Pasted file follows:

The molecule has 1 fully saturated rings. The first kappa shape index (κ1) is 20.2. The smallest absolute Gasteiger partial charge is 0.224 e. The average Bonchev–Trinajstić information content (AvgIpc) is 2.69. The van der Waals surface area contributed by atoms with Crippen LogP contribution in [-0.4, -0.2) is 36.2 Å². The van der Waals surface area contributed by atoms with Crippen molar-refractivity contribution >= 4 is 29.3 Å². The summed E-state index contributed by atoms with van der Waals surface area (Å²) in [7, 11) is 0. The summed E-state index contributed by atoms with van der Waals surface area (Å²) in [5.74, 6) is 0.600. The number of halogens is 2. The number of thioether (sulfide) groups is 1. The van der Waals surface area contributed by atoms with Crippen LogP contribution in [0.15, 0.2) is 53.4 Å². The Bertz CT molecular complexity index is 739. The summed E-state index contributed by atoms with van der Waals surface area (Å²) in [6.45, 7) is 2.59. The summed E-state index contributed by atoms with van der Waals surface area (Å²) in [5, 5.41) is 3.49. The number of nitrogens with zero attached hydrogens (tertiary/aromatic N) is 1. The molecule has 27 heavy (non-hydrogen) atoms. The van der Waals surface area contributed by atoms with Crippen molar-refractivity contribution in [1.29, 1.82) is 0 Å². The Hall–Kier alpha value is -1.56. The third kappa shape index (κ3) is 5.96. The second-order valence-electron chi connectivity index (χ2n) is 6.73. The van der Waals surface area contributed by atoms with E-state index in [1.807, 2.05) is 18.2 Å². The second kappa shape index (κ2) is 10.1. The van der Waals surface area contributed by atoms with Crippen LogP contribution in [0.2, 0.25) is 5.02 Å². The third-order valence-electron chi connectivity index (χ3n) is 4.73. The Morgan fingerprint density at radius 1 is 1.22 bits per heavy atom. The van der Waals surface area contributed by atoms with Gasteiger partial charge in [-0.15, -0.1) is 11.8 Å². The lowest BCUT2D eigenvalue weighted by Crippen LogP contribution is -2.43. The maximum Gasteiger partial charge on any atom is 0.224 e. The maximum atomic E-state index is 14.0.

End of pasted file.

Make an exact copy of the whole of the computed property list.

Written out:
The molecule has 1 fully saturated rings. The first kappa shape index (κ1) is 20.2. The smallest absolute Gasteiger partial charge is 0.224 e. The average Bonchev–Trinajstić information content (AvgIpc) is 2.69. The van der Waals surface area contributed by atoms with Crippen LogP contribution in [-0.4, -0.2) is 36.2 Å². The van der Waals surface area contributed by atoms with Crippen molar-refractivity contribution >= 4 is 29.3 Å². The summed E-state index contributed by atoms with van der Waals surface area (Å²) in [7, 11) is 0. The summed E-state index contributed by atoms with van der Waals surface area (Å²) in [5.74, 6) is 0.600. The number of halogens is 2. The number of thioether (sulfide) groups is 1. The van der Waals surface area contributed by atoms with Crippen LogP contribution in [0.15, 0.2) is 53.4 Å². The Bertz CT molecular complexity index is 739. The summed E-state index contributed by atoms with van der Waals surface area (Å²) in [6.45, 7) is 2.59. The summed E-state index contributed by atoms with van der Waals surface area (Å²) in [5, 5.41) is 3.49. The number of nitrogens with zero attached hydrogens (tertiary/aromatic N) is 1. The molecule has 27 heavy (non-hydrogen) atoms. The van der Waals surface area contributed by atoms with Crippen molar-refractivity contribution in [1.29, 1.82) is 0 Å². The Hall–Kier alpha value is -1.56. The third kappa shape index (κ3) is 5.96. The second-order valence-electron chi connectivity index (χ2n) is 6.73. The van der Waals surface area contributed by atoms with E-state index in [1.807, 2.05) is 18.2 Å². The second kappa shape index (κ2) is 10.1. The van der Waals surface area contributed by atoms with Crippen LogP contribution in [0.2, 0.25) is 5.02 Å². The third-order valence-electron chi connectivity index (χ3n) is 4.73. The Morgan fingerprint density at radius 1 is 1.22 bits per heavy atom. The van der Waals surface area contributed by atoms with Gasteiger partial charge in [-0.15, -0.1) is 11.8 Å². The lowest BCUT2D eigenvalue weighted by Crippen LogP contribution is -2.43. The maximum Gasteiger partial charge on any atom is 0.224 e. The maximum atomic E-state index is 14.0.